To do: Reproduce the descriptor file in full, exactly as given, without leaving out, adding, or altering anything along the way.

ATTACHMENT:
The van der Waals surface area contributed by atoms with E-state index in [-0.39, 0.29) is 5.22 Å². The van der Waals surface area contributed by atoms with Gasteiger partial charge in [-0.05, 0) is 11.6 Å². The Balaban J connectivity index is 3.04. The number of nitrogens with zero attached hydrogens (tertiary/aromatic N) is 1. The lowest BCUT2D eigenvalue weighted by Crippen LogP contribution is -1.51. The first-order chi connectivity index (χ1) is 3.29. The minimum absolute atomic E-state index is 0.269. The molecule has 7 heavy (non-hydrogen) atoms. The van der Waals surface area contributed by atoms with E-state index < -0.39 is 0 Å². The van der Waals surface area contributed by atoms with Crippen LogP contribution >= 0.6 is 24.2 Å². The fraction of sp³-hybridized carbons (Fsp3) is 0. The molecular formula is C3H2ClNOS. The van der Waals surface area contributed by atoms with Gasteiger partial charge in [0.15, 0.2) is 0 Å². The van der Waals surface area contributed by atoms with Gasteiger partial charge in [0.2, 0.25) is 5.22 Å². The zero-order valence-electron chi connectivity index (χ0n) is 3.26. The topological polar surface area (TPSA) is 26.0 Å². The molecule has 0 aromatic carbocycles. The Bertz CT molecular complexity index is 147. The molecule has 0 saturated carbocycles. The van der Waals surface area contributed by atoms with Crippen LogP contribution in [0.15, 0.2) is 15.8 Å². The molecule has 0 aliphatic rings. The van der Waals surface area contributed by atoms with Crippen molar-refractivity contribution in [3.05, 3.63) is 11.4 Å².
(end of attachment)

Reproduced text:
The van der Waals surface area contributed by atoms with E-state index in [-0.39, 0.29) is 5.22 Å². The van der Waals surface area contributed by atoms with Gasteiger partial charge in [-0.05, 0) is 11.6 Å². The Balaban J connectivity index is 3.04. The number of nitrogens with zero attached hydrogens (tertiary/aromatic N) is 1. The lowest BCUT2D eigenvalue weighted by Crippen LogP contribution is -1.51. The first-order chi connectivity index (χ1) is 3.29. The minimum absolute atomic E-state index is 0.269. The molecule has 7 heavy (non-hydrogen) atoms. The van der Waals surface area contributed by atoms with E-state index < -0.39 is 0 Å². The van der Waals surface area contributed by atoms with Crippen LogP contribution >= 0.6 is 24.2 Å². The fraction of sp³-hybridized carbons (Fsp3) is 0. The molecular formula is C3H2ClNOS. The van der Waals surface area contributed by atoms with Gasteiger partial charge in [0.15, 0.2) is 0 Å². The van der Waals surface area contributed by atoms with Gasteiger partial charge in [0.2, 0.25) is 5.22 Å². The zero-order valence-electron chi connectivity index (χ0n) is 3.26. The topological polar surface area (TPSA) is 26.0 Å². The molecule has 0 aromatic carbocycles. The Bertz CT molecular complexity index is 147. The molecule has 0 saturated carbocycles. The van der Waals surface area contributed by atoms with Crippen LogP contribution in [0.15, 0.2) is 15.8 Å². The molecule has 0 aliphatic rings. The van der Waals surface area contributed by atoms with Crippen molar-refractivity contribution in [3.05, 3.63) is 11.4 Å².